CoGenerate recently teamed up with Fine Acts, a global creative studio for social impact, to launch an open call for illustrations showing generations working together for change. We’re looking for illustrations that show older and younger people coming together to...
The Latest from CoGenerate
In Georgia, These AmeriCorps Members Are Building Intergenerational Bonds
What is your program called, and how does it work? Ampact Georgia’s Reading Corps & Math Corps places AmeriCorps members of all ages in schools to serve as tutors. Our staff works with schools to identify students in need of tutorial services, assess those...
Seniors in Service Is Bringing AmeriCorps Members of All Ages Together To Tackle Food Insecurity in Tampa Bay
What is your program called, and how does it work? Seniors in Service is bringing members of AmeriCorps and AmeriCorps Seniors together to fight food insecurity. They serve together at local pantries that depend on volunteers to provide food for hundreds of families...
A New Conversation About Service That Crosses Generations
Can a single meal begin to bridge divides? Back in January, two major partners in CoGenerate’s work teamed up to find out. On the MLK Day of Service, Generations Over Dinner and AmeriCorps joined with senior living communities across the country to host more than 100...
T. Allan Comp
Purpose Prize Fellow 2007
Creating empowered communities in Appalachian coal country, one watershed at a time.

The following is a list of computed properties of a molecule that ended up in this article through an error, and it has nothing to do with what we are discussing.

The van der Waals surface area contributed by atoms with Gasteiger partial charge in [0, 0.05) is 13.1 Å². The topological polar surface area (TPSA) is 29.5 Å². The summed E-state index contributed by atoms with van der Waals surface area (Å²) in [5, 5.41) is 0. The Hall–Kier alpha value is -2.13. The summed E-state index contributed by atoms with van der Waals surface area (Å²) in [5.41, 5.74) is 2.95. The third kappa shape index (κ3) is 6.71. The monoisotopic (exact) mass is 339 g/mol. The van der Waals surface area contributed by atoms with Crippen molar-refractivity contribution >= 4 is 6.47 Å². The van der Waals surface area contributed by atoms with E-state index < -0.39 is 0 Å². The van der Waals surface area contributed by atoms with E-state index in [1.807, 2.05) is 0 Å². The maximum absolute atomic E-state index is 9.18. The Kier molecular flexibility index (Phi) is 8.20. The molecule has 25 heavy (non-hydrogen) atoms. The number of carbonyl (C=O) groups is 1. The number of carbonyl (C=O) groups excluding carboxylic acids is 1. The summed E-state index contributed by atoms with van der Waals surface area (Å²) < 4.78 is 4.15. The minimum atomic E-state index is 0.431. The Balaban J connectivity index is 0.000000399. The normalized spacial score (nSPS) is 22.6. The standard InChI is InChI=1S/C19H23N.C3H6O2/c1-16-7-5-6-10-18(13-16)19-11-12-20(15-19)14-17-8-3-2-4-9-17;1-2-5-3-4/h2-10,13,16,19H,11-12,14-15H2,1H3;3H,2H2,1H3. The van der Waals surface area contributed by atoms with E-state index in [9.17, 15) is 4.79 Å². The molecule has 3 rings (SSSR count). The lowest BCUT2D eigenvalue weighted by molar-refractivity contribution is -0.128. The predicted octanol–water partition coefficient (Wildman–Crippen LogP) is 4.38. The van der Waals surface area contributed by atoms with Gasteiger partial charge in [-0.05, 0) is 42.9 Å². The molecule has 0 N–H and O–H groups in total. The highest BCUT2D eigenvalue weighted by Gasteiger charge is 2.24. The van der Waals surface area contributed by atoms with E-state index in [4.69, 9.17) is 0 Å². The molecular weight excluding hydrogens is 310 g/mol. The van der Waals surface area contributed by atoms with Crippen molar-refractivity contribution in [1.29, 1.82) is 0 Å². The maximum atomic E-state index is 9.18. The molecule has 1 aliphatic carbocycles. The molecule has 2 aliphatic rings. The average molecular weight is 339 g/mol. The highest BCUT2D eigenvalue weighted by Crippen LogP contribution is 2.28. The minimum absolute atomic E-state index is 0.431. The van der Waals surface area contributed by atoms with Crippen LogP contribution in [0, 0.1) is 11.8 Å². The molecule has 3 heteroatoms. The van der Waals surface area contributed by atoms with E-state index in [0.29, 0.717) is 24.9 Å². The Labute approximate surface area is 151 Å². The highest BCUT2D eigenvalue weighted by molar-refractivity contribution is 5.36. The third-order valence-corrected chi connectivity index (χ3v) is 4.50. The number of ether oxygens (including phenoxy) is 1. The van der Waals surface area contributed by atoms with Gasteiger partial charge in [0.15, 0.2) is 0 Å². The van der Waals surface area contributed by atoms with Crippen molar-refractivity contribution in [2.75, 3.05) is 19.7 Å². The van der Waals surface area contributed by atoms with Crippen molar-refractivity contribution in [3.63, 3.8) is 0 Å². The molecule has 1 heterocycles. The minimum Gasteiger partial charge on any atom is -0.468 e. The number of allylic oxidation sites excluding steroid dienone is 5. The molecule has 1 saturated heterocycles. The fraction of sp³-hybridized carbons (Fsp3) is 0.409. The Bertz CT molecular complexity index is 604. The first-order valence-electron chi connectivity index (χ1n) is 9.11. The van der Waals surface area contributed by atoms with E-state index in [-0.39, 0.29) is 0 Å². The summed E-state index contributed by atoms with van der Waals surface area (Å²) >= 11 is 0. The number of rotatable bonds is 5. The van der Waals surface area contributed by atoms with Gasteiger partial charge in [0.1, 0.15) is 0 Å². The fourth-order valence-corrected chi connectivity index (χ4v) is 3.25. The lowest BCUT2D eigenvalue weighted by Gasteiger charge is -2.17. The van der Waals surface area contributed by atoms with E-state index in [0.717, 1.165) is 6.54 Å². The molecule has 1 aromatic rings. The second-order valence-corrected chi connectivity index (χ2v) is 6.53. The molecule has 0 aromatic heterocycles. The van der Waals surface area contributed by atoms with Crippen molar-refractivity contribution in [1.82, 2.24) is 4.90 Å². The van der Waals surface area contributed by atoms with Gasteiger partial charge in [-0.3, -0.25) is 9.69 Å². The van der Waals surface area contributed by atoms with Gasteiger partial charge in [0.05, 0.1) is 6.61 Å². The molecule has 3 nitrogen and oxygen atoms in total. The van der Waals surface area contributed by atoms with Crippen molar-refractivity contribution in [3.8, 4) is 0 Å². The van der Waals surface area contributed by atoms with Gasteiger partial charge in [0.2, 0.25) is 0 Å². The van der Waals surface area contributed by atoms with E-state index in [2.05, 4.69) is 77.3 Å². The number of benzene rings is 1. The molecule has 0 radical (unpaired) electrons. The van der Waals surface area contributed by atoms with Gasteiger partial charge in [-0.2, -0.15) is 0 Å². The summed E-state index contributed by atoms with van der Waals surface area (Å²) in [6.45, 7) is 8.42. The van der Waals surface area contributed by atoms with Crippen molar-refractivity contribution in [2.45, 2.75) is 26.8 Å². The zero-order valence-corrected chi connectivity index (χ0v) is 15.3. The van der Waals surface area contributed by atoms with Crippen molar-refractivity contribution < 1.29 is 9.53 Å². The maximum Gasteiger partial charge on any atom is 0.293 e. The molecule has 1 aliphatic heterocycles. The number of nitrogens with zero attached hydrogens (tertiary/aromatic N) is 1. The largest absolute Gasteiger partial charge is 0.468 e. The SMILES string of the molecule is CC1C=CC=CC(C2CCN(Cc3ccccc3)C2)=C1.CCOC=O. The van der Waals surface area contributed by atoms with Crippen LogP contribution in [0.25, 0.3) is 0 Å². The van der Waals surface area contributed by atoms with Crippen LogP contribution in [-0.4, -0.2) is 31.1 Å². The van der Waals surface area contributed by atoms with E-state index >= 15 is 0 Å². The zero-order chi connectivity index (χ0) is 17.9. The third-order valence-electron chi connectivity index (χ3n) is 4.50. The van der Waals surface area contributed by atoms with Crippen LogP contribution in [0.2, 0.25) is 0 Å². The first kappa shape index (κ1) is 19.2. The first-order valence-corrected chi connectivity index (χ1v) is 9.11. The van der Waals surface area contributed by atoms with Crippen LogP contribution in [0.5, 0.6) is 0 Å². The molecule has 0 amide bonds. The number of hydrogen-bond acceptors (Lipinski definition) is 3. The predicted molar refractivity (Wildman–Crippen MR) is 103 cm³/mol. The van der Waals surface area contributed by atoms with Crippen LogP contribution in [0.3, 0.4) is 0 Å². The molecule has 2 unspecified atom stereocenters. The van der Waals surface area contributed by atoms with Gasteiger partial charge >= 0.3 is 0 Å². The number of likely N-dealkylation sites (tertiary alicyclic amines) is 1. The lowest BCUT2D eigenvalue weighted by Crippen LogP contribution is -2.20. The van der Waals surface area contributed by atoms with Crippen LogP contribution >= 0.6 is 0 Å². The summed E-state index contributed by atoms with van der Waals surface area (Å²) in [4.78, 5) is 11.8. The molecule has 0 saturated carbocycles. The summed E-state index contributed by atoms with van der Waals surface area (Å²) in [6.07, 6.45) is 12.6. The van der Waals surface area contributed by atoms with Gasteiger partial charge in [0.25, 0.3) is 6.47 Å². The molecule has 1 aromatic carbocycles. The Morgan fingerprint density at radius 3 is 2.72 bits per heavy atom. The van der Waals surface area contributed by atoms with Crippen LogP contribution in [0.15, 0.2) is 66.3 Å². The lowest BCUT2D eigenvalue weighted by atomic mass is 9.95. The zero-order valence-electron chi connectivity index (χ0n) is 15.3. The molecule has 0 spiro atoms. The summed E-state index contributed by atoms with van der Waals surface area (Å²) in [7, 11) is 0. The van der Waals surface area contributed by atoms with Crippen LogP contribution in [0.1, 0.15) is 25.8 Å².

Allan Comp brings a multidisciplinary approach to the problems wrought by pre-regulatory coal mining in Appalachia, a region stretching from northeastern Pennsylvania to central Alabama. In 1994, Comp – with a Ph.D. in history, experience working for the National Park Service, and a job with the Southwestern Pennsylvania Heritage Preservation Commission – founded a nonprofit called AMD&ART. Acid mine drainage (AMD) – the metals-laden water, often acidic, that coats stream beds with orange sediment, killing the bottom of the food chain – is a painful reminder of the poverty and economic abandonment that still exists in coal country. Comp’s organization, AMD&ART, brought together artists, scientists, historians and community members to transform land degraded by coal mining and acid mine drainage into a 35-acre arts-centered public park that included AMD treatment and new wetlands – artfully transforming an environmental liability into a community asset. Once finished, Comp joined the U.S. Department of the Interior to turn his attention to transforming more of the Appalachian coal country. In 2001 he launched the Appalachian Coal Country Watershed Team, partnering his Interior Office of Surface Mining with VISTA and community watershed groups to fight poverty and empower rural communities to create healthier places to live, one watershed at a time. In six years, his Appalachian Coal Country Watershed Team is now 55 full-time VISTA volunteers and thousands of part-time community volunteers. Watershed Teams in eight states have raised almost $8 million and put in over 100,000 hours to clean up the environment – all in a region devoid of significant funding sources, wealth, or even spare time.